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HPPR Arts, Culture & History

Finding Redemption in Amarillo

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This is Bill Durham, the author of Amarillo. Since Amarillo was published, the greatest compliment I have received from readers is that the characters are very authentic to the Texas Panhandle and that the Panhandle itself is an essential character.

It pleases me because my hometown is Muleshoe, about 100 miles southwest of Amarillo, and I attended Texas Tech in Lubbock. The Panhandle is part of my DNA, and I am happy that other people feel the same way.

This novel began in a film acting class in Austin, Texas. The teacher assigned two of us as partners and told us to write a scene that took place in a car. I volunteered to write it, and due to a lifelong interest in true crime and mystery novels, I wrote something dark. In the scene, a man named Joe and his wife Darlene are driving to Luby’s.

She begins asking her husband what has happened to a man named Freddie Odom. At first Joe refuses to say, and when she eventually presses the issue, he tells her that she’d better not ask again, and if she does “I’ll show you where he is, but we better bring a shovel because you’re never gonna come back.”

A few weeks later, I had a different partner. This woman was the epitome of the former Texas cheerleader who had turned out well. She was beautiful and blonde, and her Texas accent would have required a Bowie knife in order to make a mark on it. She had been playing floozy roles, and I decided that I wanted to write a scene in which she played a professional.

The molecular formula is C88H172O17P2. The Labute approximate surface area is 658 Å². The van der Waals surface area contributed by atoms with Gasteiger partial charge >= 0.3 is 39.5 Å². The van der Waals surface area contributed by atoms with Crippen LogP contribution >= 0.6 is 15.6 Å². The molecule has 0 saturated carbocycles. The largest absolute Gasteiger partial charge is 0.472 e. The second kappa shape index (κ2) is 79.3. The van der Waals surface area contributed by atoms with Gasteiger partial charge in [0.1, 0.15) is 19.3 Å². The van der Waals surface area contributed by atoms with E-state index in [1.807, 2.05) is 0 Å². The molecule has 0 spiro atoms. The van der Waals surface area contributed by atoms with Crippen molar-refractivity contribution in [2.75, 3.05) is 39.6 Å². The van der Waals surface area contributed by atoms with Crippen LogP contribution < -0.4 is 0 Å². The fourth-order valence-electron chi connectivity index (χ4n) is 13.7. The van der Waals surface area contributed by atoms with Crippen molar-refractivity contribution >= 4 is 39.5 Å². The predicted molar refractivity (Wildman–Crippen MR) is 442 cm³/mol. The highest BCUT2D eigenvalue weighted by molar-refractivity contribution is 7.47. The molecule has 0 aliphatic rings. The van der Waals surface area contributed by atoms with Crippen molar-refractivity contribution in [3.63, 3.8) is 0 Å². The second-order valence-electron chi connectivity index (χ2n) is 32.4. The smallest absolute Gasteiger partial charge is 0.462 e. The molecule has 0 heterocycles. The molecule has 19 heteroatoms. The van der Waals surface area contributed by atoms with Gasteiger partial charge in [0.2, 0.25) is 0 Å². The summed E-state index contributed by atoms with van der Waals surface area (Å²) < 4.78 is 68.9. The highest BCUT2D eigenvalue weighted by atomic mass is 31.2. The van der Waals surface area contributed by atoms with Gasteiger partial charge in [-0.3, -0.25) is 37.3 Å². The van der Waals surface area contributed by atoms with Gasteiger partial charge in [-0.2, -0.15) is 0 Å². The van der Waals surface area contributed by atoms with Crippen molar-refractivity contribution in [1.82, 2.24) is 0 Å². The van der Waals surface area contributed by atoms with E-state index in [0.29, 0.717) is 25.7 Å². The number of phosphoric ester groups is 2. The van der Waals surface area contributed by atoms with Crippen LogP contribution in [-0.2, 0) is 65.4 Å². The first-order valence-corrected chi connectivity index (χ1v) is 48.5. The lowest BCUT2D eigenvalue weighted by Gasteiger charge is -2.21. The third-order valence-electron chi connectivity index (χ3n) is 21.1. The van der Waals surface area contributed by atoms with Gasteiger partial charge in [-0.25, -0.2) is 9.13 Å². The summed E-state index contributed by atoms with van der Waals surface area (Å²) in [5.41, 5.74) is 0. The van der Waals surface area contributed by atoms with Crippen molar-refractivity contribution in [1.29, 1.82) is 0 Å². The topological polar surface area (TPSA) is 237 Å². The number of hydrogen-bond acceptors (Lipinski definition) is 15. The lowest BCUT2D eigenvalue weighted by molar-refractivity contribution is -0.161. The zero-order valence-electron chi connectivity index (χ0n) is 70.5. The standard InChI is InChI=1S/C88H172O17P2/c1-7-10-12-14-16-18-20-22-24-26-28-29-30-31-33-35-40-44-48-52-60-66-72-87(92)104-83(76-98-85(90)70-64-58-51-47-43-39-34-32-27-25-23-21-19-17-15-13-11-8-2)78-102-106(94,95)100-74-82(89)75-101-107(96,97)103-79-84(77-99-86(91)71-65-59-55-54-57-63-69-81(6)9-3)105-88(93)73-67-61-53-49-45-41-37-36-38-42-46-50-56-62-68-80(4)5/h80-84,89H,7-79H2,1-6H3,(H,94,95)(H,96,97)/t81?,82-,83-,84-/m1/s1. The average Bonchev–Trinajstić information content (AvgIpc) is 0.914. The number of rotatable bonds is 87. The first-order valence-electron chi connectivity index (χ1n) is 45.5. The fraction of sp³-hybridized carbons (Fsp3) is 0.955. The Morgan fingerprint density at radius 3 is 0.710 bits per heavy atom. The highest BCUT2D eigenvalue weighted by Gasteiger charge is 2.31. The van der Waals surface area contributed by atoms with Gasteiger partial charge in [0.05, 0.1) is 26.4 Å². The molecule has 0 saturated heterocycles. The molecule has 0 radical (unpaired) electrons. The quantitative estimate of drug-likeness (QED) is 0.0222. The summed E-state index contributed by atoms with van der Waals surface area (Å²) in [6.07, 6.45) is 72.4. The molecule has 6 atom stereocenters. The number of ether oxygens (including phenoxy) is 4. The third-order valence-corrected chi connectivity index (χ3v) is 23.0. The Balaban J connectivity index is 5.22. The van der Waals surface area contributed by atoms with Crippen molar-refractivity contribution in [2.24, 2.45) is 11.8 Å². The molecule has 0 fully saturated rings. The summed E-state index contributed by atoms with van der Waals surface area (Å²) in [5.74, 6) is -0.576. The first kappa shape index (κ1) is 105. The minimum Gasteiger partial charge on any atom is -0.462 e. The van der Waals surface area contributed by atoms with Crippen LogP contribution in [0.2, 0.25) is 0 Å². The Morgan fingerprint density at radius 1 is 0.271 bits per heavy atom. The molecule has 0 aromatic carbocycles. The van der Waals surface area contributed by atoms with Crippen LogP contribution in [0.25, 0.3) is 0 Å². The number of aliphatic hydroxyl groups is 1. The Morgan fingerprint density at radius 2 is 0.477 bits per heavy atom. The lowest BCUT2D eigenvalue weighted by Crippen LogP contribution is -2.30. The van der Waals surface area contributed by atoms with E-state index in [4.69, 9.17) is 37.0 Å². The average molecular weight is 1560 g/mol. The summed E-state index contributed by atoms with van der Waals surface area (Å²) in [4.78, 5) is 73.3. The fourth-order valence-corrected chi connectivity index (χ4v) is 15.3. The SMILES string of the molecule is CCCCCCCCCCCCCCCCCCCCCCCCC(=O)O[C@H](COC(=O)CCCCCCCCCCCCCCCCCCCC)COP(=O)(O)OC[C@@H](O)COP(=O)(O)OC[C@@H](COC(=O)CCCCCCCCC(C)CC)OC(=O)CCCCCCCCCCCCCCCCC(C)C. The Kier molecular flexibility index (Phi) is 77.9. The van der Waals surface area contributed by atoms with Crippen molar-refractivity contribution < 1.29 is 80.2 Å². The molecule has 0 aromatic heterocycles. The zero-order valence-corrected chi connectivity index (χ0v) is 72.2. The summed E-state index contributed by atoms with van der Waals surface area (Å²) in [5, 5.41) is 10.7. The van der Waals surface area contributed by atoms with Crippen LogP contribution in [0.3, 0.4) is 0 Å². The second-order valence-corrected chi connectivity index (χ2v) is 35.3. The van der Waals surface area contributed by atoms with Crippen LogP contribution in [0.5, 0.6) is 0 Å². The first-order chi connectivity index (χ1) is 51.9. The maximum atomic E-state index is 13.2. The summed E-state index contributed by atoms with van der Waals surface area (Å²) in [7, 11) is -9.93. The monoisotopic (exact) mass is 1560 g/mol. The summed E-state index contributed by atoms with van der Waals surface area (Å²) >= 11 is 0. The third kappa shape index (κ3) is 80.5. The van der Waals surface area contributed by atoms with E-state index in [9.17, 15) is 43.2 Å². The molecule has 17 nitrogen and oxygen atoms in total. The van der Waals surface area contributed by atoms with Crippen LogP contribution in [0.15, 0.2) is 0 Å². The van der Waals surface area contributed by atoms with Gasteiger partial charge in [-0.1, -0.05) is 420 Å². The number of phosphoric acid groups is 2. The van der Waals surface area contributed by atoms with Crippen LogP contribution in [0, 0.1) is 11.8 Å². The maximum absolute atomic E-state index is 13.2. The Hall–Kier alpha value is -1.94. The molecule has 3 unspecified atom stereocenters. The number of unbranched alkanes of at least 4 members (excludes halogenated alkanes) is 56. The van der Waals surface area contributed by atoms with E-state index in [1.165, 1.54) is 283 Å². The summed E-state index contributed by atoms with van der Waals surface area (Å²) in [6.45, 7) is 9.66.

This week’s location was in a grocery store—in fact, the original Whole Foods store—and I decided that she was an Amarillo District Attorney who runs into a long-haired defense lawyer and briefly spars with him about a case. I named the defense attorney Max and the prosecutor Diane, and suddenly I thought—wait. What if she’s prosecuting Joe, the guy from my previous scene for murdering Freddie Odom, and he’s defending Joe? I now had four characters (well, a fifth if you count Freddie), and now I just needed to draw the lines between them.

I initially wrote the story as a screenplay and tried to find an agent. After a few near misses, I felt frustrated. One of my friends said, “Hey, have you ever thought of writing it as a novel?” As I had earned an M.A. in Fiction Writing from New York University, I slapped my forehead, said “D’oh!” in my best Homer Simpson impression, and sat down to begin the story of Max Friedman’s journey to Amarillo.

Because the story had started out as a screenplay, I fashioned the characters not so much after the people in the class as after characters I could see them playing. One red-haired woman named Sandy became Angel, and her dog Bailey became, well, Bailey. A man who was a minister but who was great at playing bad guys fit the clothes of Smith Dixon, a thief yearning for redemption.

As the group of characters increased, I drew on other people in my life. A New York City friend who had passed away, combined with a best buddy from Muleshoe high school, melded into Champ Phillips. Another high school friend, a cowboy who is the greatest storyteller I have ever met, became Danny Gonzales.

The novel is my meditation on the land that raised me as well as a study in redemption—those who have it, those who desire it, and those who refuse it. I hope you enjoy reading it as much as I did writing it.